And I think for a tiny second that maybe we need to be sure, that I need to be more sure than just it’s a good story. But then I can’t think of any way to be more sure than that so I say ‘but my story is better’ and he says yes and then he says that’s the right answer.

So I try and commit to writing better stories but I know they’ll never be good enough and it’s almost as if you could die. But you can’t, because, well, then why bother with all that blue and gold?

Swedish Institute for Practical Ethics and Breathlessness and then

proportional rep and a good first step

If democracy works at all, and MMP fails, we can just kick the bums out, and go back to our charming, ineffective, tradition.

The core argument underlying my support for the proportional representation proposal being put to the vote on October 10th – which will, with luck, ‘drag Ontario politics out of the 17th century and into the 21st – is laid out in the Ultra Vires here. Questionable title aside, included here are the sources and further discussion promise in the authornote.

To an accusation of ‘intellectual dishonesty’ received for this criticism of Urqhuart, which now includes a link to the original article, where, I maintain, he relies more on name-calling and misrepresentation than argument:

Besides those like Ian Urquhart who seem to get starry-eyed over the charms of any tradition, no matter how ineffective the institution…

I depend on statements such as these:

The system can lead to permanent minority governments and a proliferation of fringe parties;

which, in the middle a news article (describing the new proposal as “radical”) seems to fall short of reasonable standards of journalism, or argument, for that matter, especially when, as I stated in the piece, the proliferation of minority parliaments under proportional systems is debatable. Perhaps more blame might be laid on the Star’s editorial board than on Mr. Urquhart, who has remained silent on the issue for at least four months, especially since I view Mr. Urquhart’s opinions as generally insightful and well-informed.

To the core of the argument: some might disagree on the nature of democracy itself, but that’s worthy of a much longer article. However, even given support for the idea that debate, deliberation and consideration are as much, if not more important to ‘democracy’ than plurality voting systems unfortunately doesn’t dispose of the advisability of switching systems. Here, repeated, are the two strongest arguments against the October 10th proposal:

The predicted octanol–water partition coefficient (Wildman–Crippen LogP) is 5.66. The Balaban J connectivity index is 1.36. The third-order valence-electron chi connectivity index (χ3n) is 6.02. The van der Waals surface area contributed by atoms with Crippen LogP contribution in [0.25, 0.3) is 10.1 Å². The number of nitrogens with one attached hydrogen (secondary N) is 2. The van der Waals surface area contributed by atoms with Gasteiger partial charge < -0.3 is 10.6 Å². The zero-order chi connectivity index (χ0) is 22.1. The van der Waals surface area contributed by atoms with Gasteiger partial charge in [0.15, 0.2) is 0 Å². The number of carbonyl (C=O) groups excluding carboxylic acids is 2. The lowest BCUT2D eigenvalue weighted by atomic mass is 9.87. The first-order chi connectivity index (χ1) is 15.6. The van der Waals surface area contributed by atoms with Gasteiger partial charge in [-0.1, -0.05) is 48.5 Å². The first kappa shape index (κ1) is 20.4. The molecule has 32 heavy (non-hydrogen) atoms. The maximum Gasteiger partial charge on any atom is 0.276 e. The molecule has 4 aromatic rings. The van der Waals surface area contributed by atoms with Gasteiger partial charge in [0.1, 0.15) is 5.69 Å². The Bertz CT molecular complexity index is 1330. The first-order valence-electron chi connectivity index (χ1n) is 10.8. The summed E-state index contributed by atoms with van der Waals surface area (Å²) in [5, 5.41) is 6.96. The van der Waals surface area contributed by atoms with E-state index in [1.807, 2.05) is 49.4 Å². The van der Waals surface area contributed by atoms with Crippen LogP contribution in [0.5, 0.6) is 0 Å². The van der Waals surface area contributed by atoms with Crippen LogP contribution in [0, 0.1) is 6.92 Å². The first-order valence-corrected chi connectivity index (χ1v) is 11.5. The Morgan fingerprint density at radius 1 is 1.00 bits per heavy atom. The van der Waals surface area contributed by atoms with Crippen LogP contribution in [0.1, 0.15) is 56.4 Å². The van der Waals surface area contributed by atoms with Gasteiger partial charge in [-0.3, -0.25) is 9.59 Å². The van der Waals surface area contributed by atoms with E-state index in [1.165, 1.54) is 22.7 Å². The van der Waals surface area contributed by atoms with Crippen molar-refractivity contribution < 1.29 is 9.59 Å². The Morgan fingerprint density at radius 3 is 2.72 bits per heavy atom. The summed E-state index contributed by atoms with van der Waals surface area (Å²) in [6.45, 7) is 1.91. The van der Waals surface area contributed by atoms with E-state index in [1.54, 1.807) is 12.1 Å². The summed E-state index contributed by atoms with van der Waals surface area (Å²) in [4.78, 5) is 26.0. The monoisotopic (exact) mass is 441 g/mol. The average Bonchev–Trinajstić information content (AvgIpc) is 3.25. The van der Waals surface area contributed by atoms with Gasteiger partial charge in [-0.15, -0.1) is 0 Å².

First, because the system will use party lists, MPPs may be less accountable to the ‘local constituency associations’ which this coalition somehow believes holds sway now. And because of the (debatably) higher likelihood of minority governments under the new system, they rail against the power that might be held by small parties, while discounting the unrepresentative sway held in the current system by large parties.

The real weakness of the proposal – the difficulty of almost any proportional representation system – is in choosing who gets the seats not allotted by local election. Clearly, opposition to party lists is about more than just accountability. While supporting ‘principled leadership’ over ‘administrative efficiency’, Lorne argues that party lists will only exacerbate the as-yet unquenched tendencies of parties toward corruption, nepotism, and personality-cultism, fed by a power-seeking motive which will only become more lucrative under the new proposal. Instead of inspired voices willing to spark public debate, lists will quickly fill with Machiavellian autocrats and a coterie of clashing sycophants. Underlying a belief in this process is a clearly identifiable incentive: with guaranteed access to at least partial power, politics inside every party will start to become personality-based, with those close to the core winning the spoils: almost-guaranteed seats.

This guy is likewise assured that party lists will toss Ontario head-first into an endless night of the long knives.

Yet with moderate regulation and moderate party discipline, the party list system could inspire the grassroots to seek out principled, eloquent representatives of the issues important to their party, instead of aligning around local level incumbents who are almost impossible to replace. If parties realize the potential of the list system, then conventions could become more like leadership conventions with many winners, instead of half-rigged races where the top dog also gets to choose, according to their personal motives, which contendors come in second, and third and fourth…

Perhaps Lorne’s experience with the Liberal party leads him to see dark days if the proposal wins, where I see real possibility of a passionate, informed public discourse. The NDP, despite attempts from the centre to manipulate results, has been surprsingly democratic of late.

Ultimately, the difference is, I’m willing to take the risk for the sake of democracy, and for the possibility of ending the ‘politics of fear.’